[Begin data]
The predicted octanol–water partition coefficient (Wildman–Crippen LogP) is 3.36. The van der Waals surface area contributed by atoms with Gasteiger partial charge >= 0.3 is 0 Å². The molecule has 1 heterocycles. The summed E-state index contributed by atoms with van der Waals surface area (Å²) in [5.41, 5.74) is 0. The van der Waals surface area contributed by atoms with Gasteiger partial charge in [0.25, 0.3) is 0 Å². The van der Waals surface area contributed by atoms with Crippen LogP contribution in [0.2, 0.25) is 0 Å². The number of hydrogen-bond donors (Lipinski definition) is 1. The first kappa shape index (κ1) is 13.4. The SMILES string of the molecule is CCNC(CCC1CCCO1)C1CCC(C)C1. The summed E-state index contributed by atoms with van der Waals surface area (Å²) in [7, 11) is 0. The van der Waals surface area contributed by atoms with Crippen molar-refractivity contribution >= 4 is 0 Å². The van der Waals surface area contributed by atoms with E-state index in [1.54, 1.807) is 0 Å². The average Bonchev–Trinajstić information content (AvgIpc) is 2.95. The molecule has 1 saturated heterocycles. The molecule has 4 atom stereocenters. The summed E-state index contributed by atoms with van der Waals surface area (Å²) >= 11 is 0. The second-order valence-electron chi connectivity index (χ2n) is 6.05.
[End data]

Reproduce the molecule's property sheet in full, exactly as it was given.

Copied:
The predicted octanol–water partition coefficient (Wildman–Crippen LogP) is 3.36. The van der Waals surface area contributed by atoms with Gasteiger partial charge >= 0.3 is 0 Å². The molecule has 1 heterocycles. The summed E-state index contributed by atoms with van der Waals surface area (Å²) in [5.41, 5.74) is 0. The van der Waals surface area contributed by atoms with Gasteiger partial charge in [0.25, 0.3) is 0 Å². The van der Waals surface area contributed by atoms with Crippen LogP contribution in [0.2, 0.25) is 0 Å². The number of hydrogen-bond donors (Lipinski definition) is 1. The first kappa shape index (κ1) is 13.4. The SMILES string of the molecule is CCNC(CCC1CCCO1)C1CCC(C)C1. The summed E-state index contributed by atoms with van der Waals surface area (Å²) in [7, 11) is 0. The van der Waals surface area contributed by atoms with Crippen molar-refractivity contribution >= 4 is 0 Å². The van der Waals surface area contributed by atoms with E-state index in [1.54, 1.807) is 0 Å². The average Bonchev–Trinajstić information content (AvgIpc) is 2.95. The molecule has 1 saturated heterocycles. The molecule has 4 atom stereocenters. The summed E-state index contributed by atoms with van der Waals surface area (Å²) >= 11 is 0. The second-order valence-electron chi connectivity index (χ2n) is 6.05.